Direct dating of a fossil of a Neanderthal infant suggests that Neanderthals probably died out earlier than previously thought. Researchers have dated a Neanderthal fossil discovered in a significant cave site in Russia in the northern Caucasus, and found it to be 10,000 years older than previous research had suggested. This new evidence throws into doubt the theory that Neanderthals and modern humans interacted for thousands of years. Instead, the researchers believe any co-existence between Neanderthals and modern humans is likely to have been much more restricted, perhaps a few hundred years. It could even mean that in some areas Neanderthals had become extinct before anatomically modern humans moved out of Africa.

This is the lead of the press release. I think that the claim makes up only a minor part of the paper (which is really a results paper about Mezmaiskaya). It is clearly interesting and provocative, but I think the paper's results by themselves do not justify the claim. In the case of Mez 2, a skeleton that the excavators expected to be 40,000 years old, actually turns out to be 40,000 years old. No surprise. There were no incorrect radiocarbon assessments of this specimen, and the apparently wrong assessment of the Mez 1 infant (at 29,000 years old instead of beyond radiocarbon range) has not been corrected here.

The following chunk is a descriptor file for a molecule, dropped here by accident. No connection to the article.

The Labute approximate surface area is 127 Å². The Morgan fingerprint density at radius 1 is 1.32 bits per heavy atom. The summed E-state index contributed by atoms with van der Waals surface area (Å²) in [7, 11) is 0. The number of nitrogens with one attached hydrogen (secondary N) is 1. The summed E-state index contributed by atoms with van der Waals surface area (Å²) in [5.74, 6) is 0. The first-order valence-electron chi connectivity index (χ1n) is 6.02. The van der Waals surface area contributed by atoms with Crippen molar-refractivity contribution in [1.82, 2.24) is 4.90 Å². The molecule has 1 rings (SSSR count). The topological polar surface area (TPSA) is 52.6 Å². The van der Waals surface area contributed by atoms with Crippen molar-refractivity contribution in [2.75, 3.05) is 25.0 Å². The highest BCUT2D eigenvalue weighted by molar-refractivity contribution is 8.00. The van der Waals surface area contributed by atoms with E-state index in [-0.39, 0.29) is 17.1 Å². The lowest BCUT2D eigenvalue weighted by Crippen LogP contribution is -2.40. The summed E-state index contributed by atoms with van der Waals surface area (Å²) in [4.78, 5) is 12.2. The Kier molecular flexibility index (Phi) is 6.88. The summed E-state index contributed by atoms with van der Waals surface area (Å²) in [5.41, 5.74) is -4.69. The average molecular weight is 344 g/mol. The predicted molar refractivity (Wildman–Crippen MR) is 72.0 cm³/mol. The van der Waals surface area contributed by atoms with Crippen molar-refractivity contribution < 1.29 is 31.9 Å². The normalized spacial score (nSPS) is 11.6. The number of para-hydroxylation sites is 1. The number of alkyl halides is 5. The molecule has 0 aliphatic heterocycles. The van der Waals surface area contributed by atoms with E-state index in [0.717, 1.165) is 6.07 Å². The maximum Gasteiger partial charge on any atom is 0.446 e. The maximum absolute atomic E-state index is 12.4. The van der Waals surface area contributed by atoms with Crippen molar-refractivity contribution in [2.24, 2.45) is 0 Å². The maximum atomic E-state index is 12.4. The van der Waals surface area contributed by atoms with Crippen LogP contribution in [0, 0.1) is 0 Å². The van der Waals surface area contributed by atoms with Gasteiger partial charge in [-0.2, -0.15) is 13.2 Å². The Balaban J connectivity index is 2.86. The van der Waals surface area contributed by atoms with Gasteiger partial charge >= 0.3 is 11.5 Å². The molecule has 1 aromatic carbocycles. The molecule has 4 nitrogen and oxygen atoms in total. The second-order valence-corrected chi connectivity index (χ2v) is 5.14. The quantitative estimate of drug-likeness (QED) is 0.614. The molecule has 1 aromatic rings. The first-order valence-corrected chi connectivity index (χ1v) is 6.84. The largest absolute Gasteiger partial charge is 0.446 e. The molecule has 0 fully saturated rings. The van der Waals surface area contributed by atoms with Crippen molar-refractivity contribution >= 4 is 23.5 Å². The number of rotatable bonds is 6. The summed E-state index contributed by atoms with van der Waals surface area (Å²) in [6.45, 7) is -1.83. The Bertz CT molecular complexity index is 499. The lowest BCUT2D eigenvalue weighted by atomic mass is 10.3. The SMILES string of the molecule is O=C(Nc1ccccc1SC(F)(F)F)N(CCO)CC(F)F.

Were Neandertals really extinct by 39,000 years ago?

Now, in one sense, the survival of Neandertals after 40,000 years ago is not terribly important. Africans mixed with Neandertals, and as far as we can tell (an issue my lab is addressing now) the mixture is not preferentially within Europe. That argues for a West Asian interaction of the population, and it remains to understand why the ancestors of Europeans did not interact more than other populations. Probably a good hypotheses is that today's Europeans derive most of their ancestry from outside Europe during the last 10,000 years. If the Neandertals did not persist within Europe long during the Upper Paleolithic, that provides another alternative.

But to say that we doubt a particular kind of information about dates is not the same as saying that Neandertals did not exist after 39,000 years ago.